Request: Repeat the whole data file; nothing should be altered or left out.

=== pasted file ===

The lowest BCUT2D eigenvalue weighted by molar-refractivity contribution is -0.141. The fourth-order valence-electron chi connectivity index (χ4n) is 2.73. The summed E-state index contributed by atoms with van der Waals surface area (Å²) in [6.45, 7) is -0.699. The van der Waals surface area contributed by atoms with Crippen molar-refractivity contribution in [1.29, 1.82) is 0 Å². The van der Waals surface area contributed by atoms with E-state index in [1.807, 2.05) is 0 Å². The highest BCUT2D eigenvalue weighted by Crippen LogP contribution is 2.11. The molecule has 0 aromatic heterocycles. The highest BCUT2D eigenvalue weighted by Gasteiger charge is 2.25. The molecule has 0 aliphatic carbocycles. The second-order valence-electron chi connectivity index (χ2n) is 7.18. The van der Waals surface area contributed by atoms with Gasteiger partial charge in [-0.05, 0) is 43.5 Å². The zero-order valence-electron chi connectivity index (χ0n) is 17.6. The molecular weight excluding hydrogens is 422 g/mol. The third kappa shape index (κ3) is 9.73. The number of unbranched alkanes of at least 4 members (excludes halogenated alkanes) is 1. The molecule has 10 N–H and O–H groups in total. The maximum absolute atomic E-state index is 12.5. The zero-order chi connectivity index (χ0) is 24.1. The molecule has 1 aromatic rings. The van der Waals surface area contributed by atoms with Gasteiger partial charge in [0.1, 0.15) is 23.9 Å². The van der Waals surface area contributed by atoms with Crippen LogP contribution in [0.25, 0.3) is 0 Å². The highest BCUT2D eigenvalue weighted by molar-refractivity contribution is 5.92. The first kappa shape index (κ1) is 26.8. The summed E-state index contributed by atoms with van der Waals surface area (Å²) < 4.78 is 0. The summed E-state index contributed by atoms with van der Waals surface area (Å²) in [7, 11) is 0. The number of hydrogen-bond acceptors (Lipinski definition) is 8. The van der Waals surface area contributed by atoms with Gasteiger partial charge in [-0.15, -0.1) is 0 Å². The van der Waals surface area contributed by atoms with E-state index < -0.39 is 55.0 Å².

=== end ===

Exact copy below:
The lowest BCUT2D eigenvalue weighted by molar-refractivity contribution is -0.141. The fourth-order valence-electron chi connectivity index (χ4n) is 2.73. The summed E-state index contributed by atoms with van der Waals surface area (Å²) in [6.45, 7) is -0.699. The van der Waals surface area contributed by atoms with Crippen molar-refractivity contribution in [1.29, 1.82) is 0 Å². The van der Waals surface area contributed by atoms with E-state index in [1.807, 2.05) is 0 Å². The highest BCUT2D eigenvalue weighted by Crippen LogP contribution is 2.11. The molecule has 0 aromatic heterocycles. The highest BCUT2D eigenvalue weighted by Gasteiger charge is 2.25. The molecule has 0 aliphatic carbocycles. The second-order valence-electron chi connectivity index (χ2n) is 7.18. The van der Waals surface area contributed by atoms with Gasteiger partial charge in [-0.05, 0) is 43.5 Å². The zero-order valence-electron chi connectivity index (χ0n) is 17.6. The molecular weight excluding hydrogens is 422 g/mol. The third kappa shape index (κ3) is 9.73. The number of unbranched alkanes of at least 4 members (excludes halogenated alkanes) is 1. The molecule has 10 N–H and O–H groups in total. The maximum absolute atomic E-state index is 12.5. The zero-order chi connectivity index (χ0) is 24.1. The molecule has 1 aromatic rings. The van der Waals surface area contributed by atoms with Gasteiger partial charge in [0.1, 0.15) is 23.9 Å². The van der Waals surface area contributed by atoms with Crippen LogP contribution in [0.25, 0.3) is 0 Å². The highest BCUT2D eigenvalue weighted by molar-refractivity contribution is 5.92. The first kappa shape index (κ1) is 26.8. The summed E-state index contributed by atoms with van der Waals surface area (Å²) < 4.78 is 0. The summed E-state index contributed by atoms with van der Waals surface area (Å²) in [7, 11) is 0. The number of hydrogen-bond acceptors (Lipinski definition) is 8. The van der Waals surface area contributed by atoms with Gasteiger partial charge in [-0.15, -0.1) is 0 Å². The van der Waals surface area contributed by atoms with E-state index < -0.39 is 55.0 Å².